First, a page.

TALLEVAST — Tallevast leaders stunned state health officials Monday when they unveiled a map showing 86 cases of cancer throughout the historic community.
And that’s just the count so far, based on interviews with 109 residents, said Laura Ward, president of the residents’ advocacy group Family Oriented Community United and Strong, or FOCUS.
One family alone reported 10 brain cancers and four neurological disorders within the same household, Ward said.
Florida Department of Health has only found four cancer cases so far in its three-year health risk assessment of the Tallevast plume of underground toxic waste traced back to the former Loral American Beryllium Co. plant.
The sharp discrepancy was just one of many concerns Tallevast consultant Tim Varney pointed out in a review of the state report with Randy Merchant, head of the DOH team conducting the risk assessment, at Monday’s meeting at Mount Tabor Church.
The most serious: Merchant’s team used the wrong zip code to define Tallevast’s boundaries and population in retrieving data from the Florida Cancer Registry, which has been tracking cancer cases since 1982, Varney said.
Merchant noted the error and said it would be corrected. He attributed the zip-code mistake to the difficulty of finding the right designation for rural communities that do not have home delivery.
Varney stressed that the FOCUS cancer data have not been verified, but nonetheless, the FOCUS tally thus far cannot be dismissed.
“When compared to the DOH report, the FOCUS map leads to considerable concerns,” said Varney, an environmental consultant with more than 30 years experience in health risk assessment.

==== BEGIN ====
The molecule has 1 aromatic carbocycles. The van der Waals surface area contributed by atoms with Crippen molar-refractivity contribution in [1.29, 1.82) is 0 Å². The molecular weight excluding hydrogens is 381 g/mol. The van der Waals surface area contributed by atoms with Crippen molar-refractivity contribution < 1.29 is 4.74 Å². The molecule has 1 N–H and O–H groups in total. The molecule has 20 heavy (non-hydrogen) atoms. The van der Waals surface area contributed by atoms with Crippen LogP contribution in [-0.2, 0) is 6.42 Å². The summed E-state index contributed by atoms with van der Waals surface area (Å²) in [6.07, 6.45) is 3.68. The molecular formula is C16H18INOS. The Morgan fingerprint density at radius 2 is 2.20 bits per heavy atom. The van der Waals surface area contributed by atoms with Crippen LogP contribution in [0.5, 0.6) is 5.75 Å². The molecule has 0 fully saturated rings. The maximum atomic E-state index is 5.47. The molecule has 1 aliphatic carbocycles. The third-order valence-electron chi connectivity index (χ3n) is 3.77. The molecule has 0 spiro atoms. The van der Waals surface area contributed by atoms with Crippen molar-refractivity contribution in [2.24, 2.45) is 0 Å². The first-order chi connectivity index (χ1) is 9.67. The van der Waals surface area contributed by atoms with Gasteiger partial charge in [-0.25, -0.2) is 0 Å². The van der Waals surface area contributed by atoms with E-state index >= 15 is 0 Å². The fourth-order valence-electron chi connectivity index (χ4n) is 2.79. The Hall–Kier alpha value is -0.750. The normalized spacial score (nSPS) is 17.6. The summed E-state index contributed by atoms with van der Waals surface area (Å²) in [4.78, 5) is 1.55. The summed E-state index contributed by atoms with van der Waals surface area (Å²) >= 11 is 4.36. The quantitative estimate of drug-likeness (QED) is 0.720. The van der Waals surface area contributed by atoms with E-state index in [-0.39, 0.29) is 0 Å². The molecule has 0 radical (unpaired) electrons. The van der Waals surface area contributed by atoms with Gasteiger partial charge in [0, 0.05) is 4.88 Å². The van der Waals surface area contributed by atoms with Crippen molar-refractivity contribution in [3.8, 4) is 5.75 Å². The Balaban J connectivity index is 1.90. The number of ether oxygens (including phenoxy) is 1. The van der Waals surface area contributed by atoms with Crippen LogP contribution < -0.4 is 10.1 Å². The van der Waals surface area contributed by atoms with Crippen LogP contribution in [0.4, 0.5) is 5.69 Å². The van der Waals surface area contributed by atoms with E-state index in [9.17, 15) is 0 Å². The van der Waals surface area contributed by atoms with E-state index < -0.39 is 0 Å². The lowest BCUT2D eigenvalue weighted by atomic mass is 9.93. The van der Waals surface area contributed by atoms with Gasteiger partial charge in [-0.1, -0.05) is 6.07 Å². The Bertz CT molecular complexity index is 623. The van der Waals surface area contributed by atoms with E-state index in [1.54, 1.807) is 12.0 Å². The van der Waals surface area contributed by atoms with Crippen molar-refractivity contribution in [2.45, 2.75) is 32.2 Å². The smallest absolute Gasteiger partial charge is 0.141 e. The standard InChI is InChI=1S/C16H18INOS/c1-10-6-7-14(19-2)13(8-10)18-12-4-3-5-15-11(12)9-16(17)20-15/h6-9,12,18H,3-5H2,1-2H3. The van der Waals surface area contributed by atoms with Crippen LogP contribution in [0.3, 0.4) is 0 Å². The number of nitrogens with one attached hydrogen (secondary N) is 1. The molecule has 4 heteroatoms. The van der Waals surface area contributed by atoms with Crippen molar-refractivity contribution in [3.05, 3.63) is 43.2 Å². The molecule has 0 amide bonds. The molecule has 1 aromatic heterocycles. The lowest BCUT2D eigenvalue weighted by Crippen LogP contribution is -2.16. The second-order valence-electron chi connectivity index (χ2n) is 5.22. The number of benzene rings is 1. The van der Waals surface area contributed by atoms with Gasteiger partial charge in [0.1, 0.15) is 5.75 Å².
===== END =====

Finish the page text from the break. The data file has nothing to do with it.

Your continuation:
Varney called for the state to assign an epidemiologist to Tallevast to conduct a door-to-door study to compile the incidence of cancer and other diseases and conditions among residents that may have been related to exposure to the toxic waste.
“Let’s reach a reasoned, scientific agreement on whether there is an excess of cancer cases in Tallevast,” Varney said.
Varney estimated the cost of the project would run close to $125,000.
Varney won the enthusiastic support of state Rep. Bill Galvano, who attended Monday’s meeting.
“This is the most important question we need to answer,” said Galvano, R-Bradenton. “We will find the money somewhere. Let’s get the epidemiologist on the ground. I will be talking about this with the governor this weekend.”
U.S. Rep. Vern Buchanan’s office will research federal funding options, said spokeswoman Sally Tibbetts.
Jeanne Zokovitch, an environmental law attorney with WildLaw, Inc. cited other problems with the cancer registry data.
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